WASHINGTON—On Tuesday, U.S. Sen. Ron Johnson (R-Wis.) joined U.S. Sens. Mike Braun (R-Ind.), Richard Burr (R-N.C.), John Thune (R-S.D.) and 43 of their Republican colleagues in urging the Department of Labor (DOL) not to move forward with its proposed rule for determining independent contractor classification. The independent contractor proposed rule would have immediate and long-term disruptive effects on millions of workers and thousands of businesses at a time when the economy is facing high inflation rates. The members urge DOL to maintain the 2021 independent contractor rule that brought clarity to workers and businesses.
“A study by Upwork estimates that 59 million Americans performed freelance work in 2021 and contributed $1.3 trillion to the U.S. economy. Small and large businesses in hospitality, healthcare, education, agriculture, transportation, construction, finance, law, housing, entertainment, and more utilize independent contractors to meet their needs. This allows businesses to have a dynamic workforce while giving workers the autonomy and flexibility they prefer. It is clear the proposed rule’s attempt to restrict this flexibility for businesses and workers will be disruptive,” the members wrote.
“We urge DOL not to move forward with its proposed rule for determining independent contractor classification due to this negative impact on workers and businesses, the test’s lack of clarity, and the devastating consequences for the U.S. economy. The proposed rule will jeopardize millions of individuals’ independent contractor status under the FLSA. Instead, DOL should maintain the 2021 rule, which was designed for the modern economy and brought clarity to workers and businesses,” the members continued.
- On October 13, 2022, DOL’s Wage and Hour Division published its Notice of Proposed Rulemaking entitled “Employee or Independent Contractor Classification Under the Fair Labor Standards Act” which would rescind and replace the independent contractor rule adopted in 2021 by the Trump Administration.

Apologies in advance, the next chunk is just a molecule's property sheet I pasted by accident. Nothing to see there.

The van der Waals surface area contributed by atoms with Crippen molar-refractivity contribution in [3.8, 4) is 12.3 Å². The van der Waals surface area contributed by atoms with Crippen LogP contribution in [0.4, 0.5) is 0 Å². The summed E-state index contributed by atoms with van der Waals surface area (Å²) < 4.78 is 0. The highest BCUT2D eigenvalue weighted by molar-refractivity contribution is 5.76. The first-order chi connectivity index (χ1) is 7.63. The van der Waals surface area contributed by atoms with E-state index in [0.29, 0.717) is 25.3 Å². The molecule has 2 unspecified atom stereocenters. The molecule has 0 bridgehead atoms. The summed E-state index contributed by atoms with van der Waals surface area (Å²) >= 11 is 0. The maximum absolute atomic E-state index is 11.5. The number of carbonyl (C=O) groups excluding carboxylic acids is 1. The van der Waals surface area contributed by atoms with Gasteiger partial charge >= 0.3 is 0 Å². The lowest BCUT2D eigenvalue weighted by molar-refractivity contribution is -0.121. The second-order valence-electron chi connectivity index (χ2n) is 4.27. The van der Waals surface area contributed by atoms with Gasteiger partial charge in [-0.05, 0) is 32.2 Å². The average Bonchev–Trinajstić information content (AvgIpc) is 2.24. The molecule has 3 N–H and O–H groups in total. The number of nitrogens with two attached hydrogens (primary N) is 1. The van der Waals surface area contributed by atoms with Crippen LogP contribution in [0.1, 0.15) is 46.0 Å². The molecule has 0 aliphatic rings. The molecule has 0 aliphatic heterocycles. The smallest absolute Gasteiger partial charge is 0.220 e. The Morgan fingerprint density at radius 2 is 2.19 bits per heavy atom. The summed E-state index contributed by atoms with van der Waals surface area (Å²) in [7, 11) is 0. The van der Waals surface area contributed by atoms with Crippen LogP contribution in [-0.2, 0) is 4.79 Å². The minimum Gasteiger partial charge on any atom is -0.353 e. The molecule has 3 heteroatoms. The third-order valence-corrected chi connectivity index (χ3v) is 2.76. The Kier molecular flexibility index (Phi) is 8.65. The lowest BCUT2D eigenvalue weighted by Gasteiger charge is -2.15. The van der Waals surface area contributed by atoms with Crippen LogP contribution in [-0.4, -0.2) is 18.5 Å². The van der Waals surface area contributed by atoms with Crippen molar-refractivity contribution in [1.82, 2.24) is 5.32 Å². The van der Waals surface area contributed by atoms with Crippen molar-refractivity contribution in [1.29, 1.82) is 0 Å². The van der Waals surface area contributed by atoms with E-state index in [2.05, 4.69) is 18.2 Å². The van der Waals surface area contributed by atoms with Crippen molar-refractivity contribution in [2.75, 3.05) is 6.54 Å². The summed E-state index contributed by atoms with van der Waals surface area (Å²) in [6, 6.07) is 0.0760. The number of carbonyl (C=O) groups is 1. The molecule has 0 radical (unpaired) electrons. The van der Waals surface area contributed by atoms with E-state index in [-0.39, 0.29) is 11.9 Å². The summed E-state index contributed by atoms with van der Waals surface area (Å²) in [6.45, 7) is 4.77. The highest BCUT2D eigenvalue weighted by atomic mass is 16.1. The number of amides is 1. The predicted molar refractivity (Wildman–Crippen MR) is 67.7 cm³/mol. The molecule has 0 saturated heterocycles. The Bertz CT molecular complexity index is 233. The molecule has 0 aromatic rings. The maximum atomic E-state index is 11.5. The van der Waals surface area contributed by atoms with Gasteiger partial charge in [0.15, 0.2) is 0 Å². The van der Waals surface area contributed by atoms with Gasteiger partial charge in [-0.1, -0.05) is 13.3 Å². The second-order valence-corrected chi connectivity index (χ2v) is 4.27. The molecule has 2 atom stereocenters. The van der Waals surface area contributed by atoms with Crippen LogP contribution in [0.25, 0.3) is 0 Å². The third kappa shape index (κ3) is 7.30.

- In its place, DOL proposes a six-factor economic reality test to determine whether a worker is “economically dependent” on a company under a totality of the circumstances. Similar to the ABC test found in the PRO Act, the rule is extremely restrictive. The rule argues that theoretical control is enough to give DOL the ability to make employment determinations.
- According to the Institute for the American Worker, “such a broad interpretation would have a chilling effect on self-employment, putting conceivably all independent contracting work in jeopardy.”
Sens. Johnson, Braun, Burr, Thune and Rep. Foxx are joined on the letter by Senators Bill Hagerty (R-Tenn.), Tim Scott (R-S.C.), Kevin Cramer (R-N.D.), John Barrasso (R-Wyo.), Bill Cassidy (R-La.), James Lankford (R-Okla.), Roger Marshall (R-Kan.), John Hoeven (R-N.D.), Marsha Blackburn (R-Tenn.), John Boozman (R-Ark.), Tommy Tuberville (R-Ala.), Todd Young (R-Ind.), Cynthia Lummis (R-Wyo.), Mike Lee (R-Utah), Rick Scott (R-Fla.), James Inhofe (R-Okla.), Lindsey Graham (R-S.C.), Deb Fischer (R-Neb.), Joni Ernst (R-Iowa), Richard Shelby (R-Ala.), Mike Rounds (R-S.D.) and Representatives Joe Wilson (R-S.C.), Glenn Thompson (R-Pa.), Tim Walberg (R-Mich.), Glenn Grothman (R-Wis.), Elise Stefanik (R-N.Y.), Rick Allen (R-Ga.), Jim Banks (R-Ind.), James Comer (R-Ky.), Russ Fulcher (R-Idaho), Fred Keller (R-Pa.), Mariannette Miller-Meeks (R-Iowa), Burgess Owens (R-Utah), Bob Good (R-Va.), Lisa McClain (R-Mich.), Diana Harshbarger (R-Tenn.), Mary Miller (R-Ill.), Victoria Spartz (R-Ind.), Scott Fitzgerald (R-Wis.), Michelle Steel (R-Ca.) and Pete Sessions (R-Texas).
The full text of the letter can be found here.